Wednesday, April 23, 2014
So when I heard last week that she was in the hospital with an infection, then that she had died on Good Friday, the depth of my tears surprised me.
She was a good teacher; she taught me how to cantor. I remember when I first met her, at a workshop she led some twenty years ago. Along with the technical aspects of singing and welcoming the congregation to sing with you, she asked, "Why do we gather as church?" After gathering our answers, she offered her own view: We come to share our stories. The stories of Jesus and Moses, woven into the stories of our own lives.
I've come to believe she was right.
And so I gathered with a whole bunch of people yesterday at church. My tears flowed freely as her nineteen year-old daughter spoke of what her mother meant to her. I was sitting at an angle to her family - every time I looked across the church at young Christina, trying so hard to be brave and strong and to (unsuccessfully) stop her tears, I cried again. For her and for myself in much the same place so many years ago. Her story mingled with the readings, meshed with my own story, and I cried for her in the years to come, when her mother won't be there to guide her through the rough spots.
But her mother was a good woman. She laid a strong foundation for Christina and her brother to build the rest of their lives upon, and they still have their dad. He will be there for them and together, they will heal.
Beatrice Santner, rest in Peace.
Saturday, April 12, 2014
|see my floating wall???|
My brother, I'm sure, remembers well the time I asked him to swap out the back door for me. "How hard can it be?", I think. "Door out, door in.", I think. "Two, three hours tops!", I think.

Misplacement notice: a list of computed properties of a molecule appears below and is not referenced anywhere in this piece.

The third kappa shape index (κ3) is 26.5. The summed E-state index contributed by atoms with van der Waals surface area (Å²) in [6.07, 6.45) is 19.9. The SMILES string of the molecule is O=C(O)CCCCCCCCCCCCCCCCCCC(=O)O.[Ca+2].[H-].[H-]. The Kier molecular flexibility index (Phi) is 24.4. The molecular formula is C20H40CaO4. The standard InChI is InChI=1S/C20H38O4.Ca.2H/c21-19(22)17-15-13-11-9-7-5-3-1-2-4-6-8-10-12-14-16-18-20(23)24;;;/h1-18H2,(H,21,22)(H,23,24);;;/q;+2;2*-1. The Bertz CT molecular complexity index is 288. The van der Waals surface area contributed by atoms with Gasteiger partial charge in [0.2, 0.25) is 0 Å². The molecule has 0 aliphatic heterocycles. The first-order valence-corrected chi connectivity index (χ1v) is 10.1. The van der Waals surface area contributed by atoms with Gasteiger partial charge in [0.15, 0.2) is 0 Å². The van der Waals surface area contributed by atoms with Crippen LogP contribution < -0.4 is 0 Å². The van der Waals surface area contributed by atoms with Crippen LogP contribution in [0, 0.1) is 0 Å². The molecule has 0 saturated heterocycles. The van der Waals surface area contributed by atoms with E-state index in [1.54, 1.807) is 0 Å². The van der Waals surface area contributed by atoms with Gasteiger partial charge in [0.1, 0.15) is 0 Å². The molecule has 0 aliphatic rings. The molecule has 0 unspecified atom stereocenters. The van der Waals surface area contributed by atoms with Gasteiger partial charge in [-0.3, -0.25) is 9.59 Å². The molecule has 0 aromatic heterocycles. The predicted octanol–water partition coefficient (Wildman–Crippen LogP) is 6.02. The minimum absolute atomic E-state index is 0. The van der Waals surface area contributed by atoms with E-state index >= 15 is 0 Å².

I was so wrong. He pulled out the old, rotting door - and a good portion of the back wall around it was rotted out, too. It took him the better part of a week to put the corner of the house back together. (He did a good job - it was sound when he finished...)
So, I should have known, when I started to replace the siding on the back of the garage today, that the project would take more than the afternoon I had allotted for it. Sure enough, we were pulling off the rotten siding, and when Joe pulled off one panel, the entire section of wall moved with it. There's nothing securing the bottom of the wall. nothing.
I suspected something was wrong. The inside of the garage was freshly sheetrocked when I bought the house. I saw the sag on the ceiling line on the back of the garage. Old, repaired damage, I thought. I was half right. It was old damage.
We THINK that at some point, many years ago, someone hit the back wall of the building with enough force to knock the wall off the sill plate. (It's been known to happen...) If you line up on the wall, you can see where it leans out at the bottom. In the intervening years, everyone just ignored or covered up the damage. Even old oak rots out when it's been in contact with the dirt long enough.
We caught the problem in time, i.e. before the roof caved in. My two-hour project now involves tearing out the finished walls on the inside of the garage, jacking up the roofline, installing a new sill plate, sistering the existing joints to get around the rotted bottoms, and tying the whole thing back together.
THEN, I can go back outside and put the new siding up.
"Two hour project.", thought I. **sigh**